The 2022 Housing Crash is underway. And it could be even worse than 2008, with some markets experiencing 40% Home Price Drops.


The US Housing Market is in a bigger Housing Bubble than 2022 according to the Case Shiller Home Price Index. But not all cities across America are in Bubbles.

The cities that will face the Biggest Home Value Crash are the ones where Home Price have vaulted above fundamentals the most. For instance, the Reventure Consulting Home Price Model predicts that the Charlotte Housing Market will crash by 27%. Salt Lake City will crash by 29%. And Seattle will crash by 28%. But meanwhile New York Home Prices are only projected to decline by 11%.

What explains these differences? 3 Key Metrics that are included in the Reventure Consulting Home Price Model: Historical Appreciation Trend, Price/Earnings Ratio, and Price/Rent Ratio.


DISCLAIMER: This video content is intended only for informational, educational, and entertainment purposes. Neither Reventure Consulting or Nicholas Gerli are registered financial advisors. Your use of Reventure Consulting’s YouTube channel and your reliance on any information on the channel is solely at your own risk. Moreover, the use of the Internet (including, but not limited to, YouTube, E-Mail, and Instagram) for communications with Reventure Consulting does not establish a formal business relationship.

0:20 Biggest Housing Bubble Ever
3:10 Home Price Trend (New York v Austin)
6:17 Phoenix’s ABSURD P/E Ratio
9:40 Price / Rent Ratio (Seattle v Albany)
12:12 2022 Housing Crash = GOOD THING
13:39 Requests

#HousingCrash #Recession


34 Responses

  1. Due to high rental prices, and my credit card debt, Im currently in Portland, Maine area living in my SUV that I converted into a camper. After 4 months living in my SUV , I was able to reduce my credit card debt of $20000 to below $9000 and I expect to be debt free in the next 3-4 months. My credit score went up by 143 points. I want to buy a small piece of land and build a small home , hopefully by the end of next year. Iā€™m waiting for the prices to go down and watching the market while I get my finances in order.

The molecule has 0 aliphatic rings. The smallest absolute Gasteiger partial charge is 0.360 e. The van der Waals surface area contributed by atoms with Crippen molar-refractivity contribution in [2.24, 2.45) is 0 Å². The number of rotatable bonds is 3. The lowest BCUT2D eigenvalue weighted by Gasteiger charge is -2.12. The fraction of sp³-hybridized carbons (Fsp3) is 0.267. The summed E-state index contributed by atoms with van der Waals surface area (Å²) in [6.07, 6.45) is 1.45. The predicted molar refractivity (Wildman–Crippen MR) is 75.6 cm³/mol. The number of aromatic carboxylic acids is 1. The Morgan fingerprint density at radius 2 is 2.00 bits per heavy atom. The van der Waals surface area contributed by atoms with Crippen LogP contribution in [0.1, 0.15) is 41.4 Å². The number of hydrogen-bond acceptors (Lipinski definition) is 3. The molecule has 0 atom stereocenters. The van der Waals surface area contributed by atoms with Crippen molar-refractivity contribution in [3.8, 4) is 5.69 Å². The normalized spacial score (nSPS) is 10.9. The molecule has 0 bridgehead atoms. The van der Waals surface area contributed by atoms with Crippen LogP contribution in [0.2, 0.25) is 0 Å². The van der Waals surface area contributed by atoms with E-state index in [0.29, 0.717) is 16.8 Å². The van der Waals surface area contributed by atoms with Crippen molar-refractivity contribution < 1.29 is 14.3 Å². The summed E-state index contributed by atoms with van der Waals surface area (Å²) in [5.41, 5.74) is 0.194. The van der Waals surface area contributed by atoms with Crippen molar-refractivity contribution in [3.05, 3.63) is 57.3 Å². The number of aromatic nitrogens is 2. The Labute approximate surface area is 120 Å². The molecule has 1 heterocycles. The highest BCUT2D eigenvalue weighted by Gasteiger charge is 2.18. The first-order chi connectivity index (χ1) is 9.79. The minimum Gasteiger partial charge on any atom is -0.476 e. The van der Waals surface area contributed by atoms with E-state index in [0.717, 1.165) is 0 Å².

2. Can you please cover about Colorado, lender brokers who work closely with builders and realtor approved with out consideration income in order to increase the house price. You can investigate!!

  3. Thank you!! You supported what I was feeling and researching in North Carolina which was to Wait! 200K homes selling for 600-700K was just ridiculous and these realtors were pushing hard for me to buy. I am so glad I started watching you three months ago and held on to my stance to just wait.

  4. Comments on your model that affects California and Portland: Do you plan to add more factors to your models to account for types of industries that support metro areas? Seems like that's critical to a reliable model.

  5. I live in yamhill county, Oregon. I live in a house I rent. My brother owns it. 2016 it was 295k. Now Zillow has it at almost double. The whole area of oregons is nuts. I hate it. I want to buy a house. How much are they expecting yamhill country or areas in Portland are suppose to drop?????? Rent has doubled in the last 5 years. I hate it so much.

  6. During the 50's there was a record rate of homebuilding to get people into homes, post war. Supply vs demand slowly dropped over the ensuing years. When supply lags demand, a real return is generated, ie above inflation rate

  7. Factor in real estate estate related job losses or drops in commissions. average salaries will be lower along with banks reluctant to lend. Young people should wait to buy!

  8. Are you taking into account Migratory patterns? For example, In Phoenix if left to its own internal numbers it would probably have a much larger drop than it inevitably will. Are you taking into account though that while to folks in Phoenix the prices are high but to folks leaving say…San Francisco or Los Angeles they might sell their home there at a big discount and still come over to Phoenix and buy a similar sized home at that same price. So some of that lost internal demand within Phoenix will get replaced by migrant house buyers from other markets that have considerably higher housing prices. I'm curious if there are any numbers you have to show how big or small this migratory effect will be for some cities like Phoenix.

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